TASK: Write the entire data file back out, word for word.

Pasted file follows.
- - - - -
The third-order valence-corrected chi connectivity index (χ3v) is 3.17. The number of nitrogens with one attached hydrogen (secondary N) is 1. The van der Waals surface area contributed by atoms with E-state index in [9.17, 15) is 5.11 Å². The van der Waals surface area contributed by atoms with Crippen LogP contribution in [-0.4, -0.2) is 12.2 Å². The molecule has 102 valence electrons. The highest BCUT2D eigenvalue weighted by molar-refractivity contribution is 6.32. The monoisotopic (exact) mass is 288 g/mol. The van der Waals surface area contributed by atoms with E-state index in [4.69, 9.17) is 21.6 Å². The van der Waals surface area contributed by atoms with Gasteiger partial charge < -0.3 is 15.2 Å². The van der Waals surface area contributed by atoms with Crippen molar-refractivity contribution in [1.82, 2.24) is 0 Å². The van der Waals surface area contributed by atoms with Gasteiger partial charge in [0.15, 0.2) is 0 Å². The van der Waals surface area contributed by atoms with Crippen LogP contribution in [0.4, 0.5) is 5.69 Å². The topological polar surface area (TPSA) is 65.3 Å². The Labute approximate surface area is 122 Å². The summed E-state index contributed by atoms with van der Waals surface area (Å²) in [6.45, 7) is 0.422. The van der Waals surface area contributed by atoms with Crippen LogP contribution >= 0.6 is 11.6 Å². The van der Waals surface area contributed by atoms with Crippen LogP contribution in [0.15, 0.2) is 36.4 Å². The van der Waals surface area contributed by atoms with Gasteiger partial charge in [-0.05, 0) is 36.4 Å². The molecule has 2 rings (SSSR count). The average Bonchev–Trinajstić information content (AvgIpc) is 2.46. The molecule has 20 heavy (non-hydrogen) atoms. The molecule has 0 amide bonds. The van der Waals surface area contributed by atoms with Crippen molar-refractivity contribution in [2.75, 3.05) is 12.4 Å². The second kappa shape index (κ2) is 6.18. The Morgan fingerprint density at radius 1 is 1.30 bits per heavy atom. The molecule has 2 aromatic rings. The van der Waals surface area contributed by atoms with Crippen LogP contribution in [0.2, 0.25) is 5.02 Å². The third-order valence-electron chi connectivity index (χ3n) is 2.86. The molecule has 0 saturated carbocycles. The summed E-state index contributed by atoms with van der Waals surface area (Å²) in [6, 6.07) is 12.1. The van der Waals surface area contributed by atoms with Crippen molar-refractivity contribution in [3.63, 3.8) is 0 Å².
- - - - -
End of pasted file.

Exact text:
The third-order valence-corrected chi connectivity index (χ3v) is 3.17. The number of nitrogens with one attached hydrogen (secondary N) is 1. The van der Waals surface area contributed by atoms with E-state index in [9.17, 15) is 5.11 Å². The van der Waals surface area contributed by atoms with Crippen LogP contribution in [-0.4, -0.2) is 12.2 Å². The molecule has 102 valence electrons. The highest BCUT2D eigenvalue weighted by molar-refractivity contribution is 6.32. The monoisotopic (exact) mass is 288 g/mol. The van der Waals surface area contributed by atoms with E-state index in [4.69, 9.17) is 21.6 Å². The van der Waals surface area contributed by atoms with Gasteiger partial charge < -0.3 is 15.2 Å². The van der Waals surface area contributed by atoms with Crippen molar-refractivity contribution in [1.82, 2.24) is 0 Å². The van der Waals surface area contributed by atoms with Gasteiger partial charge in [0.15, 0.2) is 0 Å². The van der Waals surface area contributed by atoms with Crippen LogP contribution in [0.4, 0.5) is 5.69 Å². The topological polar surface area (TPSA) is 65.3 Å². The Labute approximate surface area is 122 Å². The summed E-state index contributed by atoms with van der Waals surface area (Å²) in [6.45, 7) is 0.422. The van der Waals surface area contributed by atoms with Crippen LogP contribution >= 0.6 is 11.6 Å². The van der Waals surface area contributed by atoms with Crippen LogP contribution in [0.15, 0.2) is 36.4 Å². The van der Waals surface area contributed by atoms with Gasteiger partial charge in [-0.05, 0) is 36.4 Å². The molecule has 2 rings (SSSR count). The average Bonchev–Trinajstić information content (AvgIpc) is 2.46. The molecule has 20 heavy (non-hydrogen) atoms. The molecule has 0 amide bonds. The van der Waals surface area contributed by atoms with Crippen molar-refractivity contribution in [2.75, 3.05) is 12.4 Å². The second kappa shape index (κ2) is 6.18. The Morgan fingerprint density at radius 1 is 1.30 bits per heavy atom. The molecule has 2 aromatic rings. The van der Waals surface area contributed by atoms with Crippen LogP contribution in [0.2, 0.25) is 5.02 Å². The third-order valence-electron chi connectivity index (χ3n) is 2.86. The molecule has 0 saturated carbocycles. The summed E-state index contributed by atoms with van der Waals surface area (Å²) in [6, 6.07) is 12.1. The van der Waals surface area contributed by atoms with Crippen molar-refractivity contribution in [3.63, 3.8) is 0 Å².